AC: Are there things that you discovered about these songs that you never knew before?
CB: A really well-written song, like Jacques Brel's "Sons of," you have to be at a certain emotional level for it to work. It's like that with all the songs that I'm singing in the show. You can't just burst into song. You've got to be at an emotional level so that the only place to go is to open your mouth and sing.
AC: The last week or two before a show opens, inevitably you hit that point of "Why am I doing this? What made me think I could pull this off?" It may be technical details not coming together easily or not having an audience to play off of. Have you reached that point or pushed past it already?
CB: [Laughs] I'm laughing because even that process has been inverted with this show. I can't go to sleep at night, I wake up with this pit in my stomach, and finally it's a week before the show, and I'm like, "You know, it's all going to come together. I'm not going to stress anymore." So it's flip-flopped. I've been in that angst for four weeks, and now when you would normally be hitting it the week before, I'm going to roll with it. It's pretty funny.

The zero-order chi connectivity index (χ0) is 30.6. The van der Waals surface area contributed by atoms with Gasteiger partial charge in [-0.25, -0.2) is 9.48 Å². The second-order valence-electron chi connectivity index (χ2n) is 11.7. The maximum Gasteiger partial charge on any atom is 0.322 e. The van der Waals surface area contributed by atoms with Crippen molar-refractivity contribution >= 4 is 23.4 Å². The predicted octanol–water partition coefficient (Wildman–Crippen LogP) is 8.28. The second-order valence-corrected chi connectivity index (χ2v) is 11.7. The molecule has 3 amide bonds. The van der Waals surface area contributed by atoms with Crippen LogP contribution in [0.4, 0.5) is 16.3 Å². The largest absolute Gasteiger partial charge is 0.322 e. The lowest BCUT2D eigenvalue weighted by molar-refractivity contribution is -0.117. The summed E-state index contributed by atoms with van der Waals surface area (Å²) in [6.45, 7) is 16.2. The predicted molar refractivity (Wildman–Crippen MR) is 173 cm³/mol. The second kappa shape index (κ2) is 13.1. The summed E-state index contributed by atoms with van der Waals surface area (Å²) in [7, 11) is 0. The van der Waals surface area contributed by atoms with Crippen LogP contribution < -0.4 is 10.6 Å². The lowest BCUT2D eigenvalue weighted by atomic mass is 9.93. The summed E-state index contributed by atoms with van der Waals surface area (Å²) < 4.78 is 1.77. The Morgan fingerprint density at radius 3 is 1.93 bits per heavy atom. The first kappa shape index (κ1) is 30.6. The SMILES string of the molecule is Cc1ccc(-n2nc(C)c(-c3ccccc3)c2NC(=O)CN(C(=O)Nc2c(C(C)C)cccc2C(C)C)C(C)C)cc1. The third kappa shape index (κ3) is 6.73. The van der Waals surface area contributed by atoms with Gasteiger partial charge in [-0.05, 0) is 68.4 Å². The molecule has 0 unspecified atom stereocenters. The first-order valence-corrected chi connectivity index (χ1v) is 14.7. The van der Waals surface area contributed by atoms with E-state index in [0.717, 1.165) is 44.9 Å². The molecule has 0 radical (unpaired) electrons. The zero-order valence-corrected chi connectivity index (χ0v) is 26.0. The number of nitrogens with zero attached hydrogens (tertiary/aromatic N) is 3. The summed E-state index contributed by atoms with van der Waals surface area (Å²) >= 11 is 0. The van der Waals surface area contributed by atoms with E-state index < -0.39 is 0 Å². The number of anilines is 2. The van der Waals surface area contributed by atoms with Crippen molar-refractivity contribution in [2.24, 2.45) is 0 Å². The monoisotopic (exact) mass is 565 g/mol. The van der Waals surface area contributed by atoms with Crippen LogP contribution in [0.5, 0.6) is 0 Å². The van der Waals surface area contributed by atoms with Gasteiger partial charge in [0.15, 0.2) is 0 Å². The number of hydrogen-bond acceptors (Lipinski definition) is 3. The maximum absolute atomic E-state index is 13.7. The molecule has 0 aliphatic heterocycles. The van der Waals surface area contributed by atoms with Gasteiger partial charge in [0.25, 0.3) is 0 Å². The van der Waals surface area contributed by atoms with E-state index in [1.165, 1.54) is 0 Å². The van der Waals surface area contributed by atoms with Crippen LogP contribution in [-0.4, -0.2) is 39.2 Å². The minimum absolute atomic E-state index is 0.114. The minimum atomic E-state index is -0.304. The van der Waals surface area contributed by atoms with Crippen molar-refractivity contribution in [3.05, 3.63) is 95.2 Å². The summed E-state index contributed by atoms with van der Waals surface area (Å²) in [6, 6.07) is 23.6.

AC: What are you most looking forward to once the show opens?
CB: [The time] when I'm really feeling like "This is why I did it" is when I'm able to be completely in the moment with each character. The impetus for starting this whole thing was for it to be an entertaining night not to make a big point or nail a hamster to the wall and call it art, you know, just give people a smile, have a poignant moment that they can go away with. I hope that when opening night comes, I can be satisfied that I'm working in the moment and it's fun.
Spin runs Aug. 19-Sept. 4, Thursday-Saturday, 8pm, at the Blue Theater, 916 Springdale. For more information, call 927-1118 or visit www.spinthemusical.com.